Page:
- Expensive: Another disadvantage of the Instant Pot is its price tag. They are more expensive than most other cooking appliances, but this is expected, given their features and functions.
While some people might find it worth spending money on an appliance that does all sorts of things quickly and efficiently, others will feel like they are paying too much for something only useful for specific cooking tasks.
Advantages of pressure cookers
While not as modern or feature-rich as an Instant Pot, pressure cookers still have their own set of advantages:
- Great for tough cuts of meat: Pressure cookers are great because the high pressure helps break down the connective tissues, making the meat more tender.
- Better for canning: Pressure cookers are also better because they create a stronger seal on jars, preventing bacteria from getting in and spoiling the food.
- Low learning curve: With no buttons, dials, or settings to worry about, pressure cookers are very easy to use. The only thing you must remember when using one is to not open it until the pressure has been released.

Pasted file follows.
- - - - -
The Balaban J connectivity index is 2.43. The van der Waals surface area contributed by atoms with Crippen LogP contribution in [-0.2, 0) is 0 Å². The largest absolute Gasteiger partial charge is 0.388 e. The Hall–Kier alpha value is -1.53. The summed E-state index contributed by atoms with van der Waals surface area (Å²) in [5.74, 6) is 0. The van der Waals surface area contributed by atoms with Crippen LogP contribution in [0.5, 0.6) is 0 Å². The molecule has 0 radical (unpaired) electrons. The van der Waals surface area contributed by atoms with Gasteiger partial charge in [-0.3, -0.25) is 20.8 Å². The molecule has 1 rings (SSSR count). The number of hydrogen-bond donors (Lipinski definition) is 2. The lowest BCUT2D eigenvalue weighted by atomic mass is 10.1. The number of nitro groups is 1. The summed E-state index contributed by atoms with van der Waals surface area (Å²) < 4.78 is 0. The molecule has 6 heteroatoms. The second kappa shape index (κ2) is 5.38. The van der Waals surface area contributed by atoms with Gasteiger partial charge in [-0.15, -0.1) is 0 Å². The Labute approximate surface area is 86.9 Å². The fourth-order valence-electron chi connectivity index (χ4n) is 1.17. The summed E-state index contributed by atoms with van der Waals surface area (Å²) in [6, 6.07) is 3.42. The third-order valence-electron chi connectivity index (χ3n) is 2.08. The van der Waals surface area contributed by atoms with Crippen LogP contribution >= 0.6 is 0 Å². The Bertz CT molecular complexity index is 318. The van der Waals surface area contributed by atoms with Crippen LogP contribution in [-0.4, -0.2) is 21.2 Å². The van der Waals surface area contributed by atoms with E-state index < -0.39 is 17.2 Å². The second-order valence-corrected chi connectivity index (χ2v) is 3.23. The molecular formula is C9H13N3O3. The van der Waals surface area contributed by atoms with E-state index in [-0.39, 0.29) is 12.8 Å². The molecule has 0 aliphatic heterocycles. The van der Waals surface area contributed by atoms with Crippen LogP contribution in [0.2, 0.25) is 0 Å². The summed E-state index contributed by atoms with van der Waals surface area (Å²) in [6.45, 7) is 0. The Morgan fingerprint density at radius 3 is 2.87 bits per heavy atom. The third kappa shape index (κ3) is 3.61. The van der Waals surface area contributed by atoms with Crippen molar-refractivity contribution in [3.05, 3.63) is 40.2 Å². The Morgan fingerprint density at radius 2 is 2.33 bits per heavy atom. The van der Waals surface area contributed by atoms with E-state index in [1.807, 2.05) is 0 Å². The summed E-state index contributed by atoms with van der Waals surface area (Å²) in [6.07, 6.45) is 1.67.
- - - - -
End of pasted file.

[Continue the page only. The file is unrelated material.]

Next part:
- Safer cooking: Pressure cookers are also a bit safer than Instant Pots since the lid only locks on a single position, so it’s easy to see when you’ve locked it properly.
- More durable: Pressure cookers are generally more durable than Instant Pots since they’re made with thicker materials. Besides, since there are no electronic components, there’s nothing that can break down over time due to use or mechanical stress.
Disadvantages of pressure cookers
Pressure cookers do have some downsides which we need to talk about to give you a fair discussion, the most important being:
- Longer cooking times: Pressure cookers lock the lid and only let out steam at specific intervals, which means it takes longer to cook food.Not as many features:
- Bulkier: Unlike Instant Pots, pressure cookers are bulkier since they’re made with heavier materials, so they’re not as easy to move around.
- Limited cooking options: The only thing a pressure cooker can do is cook food under pressure. The only way you can partially offset this is by getting a model that also has a slow cooker function.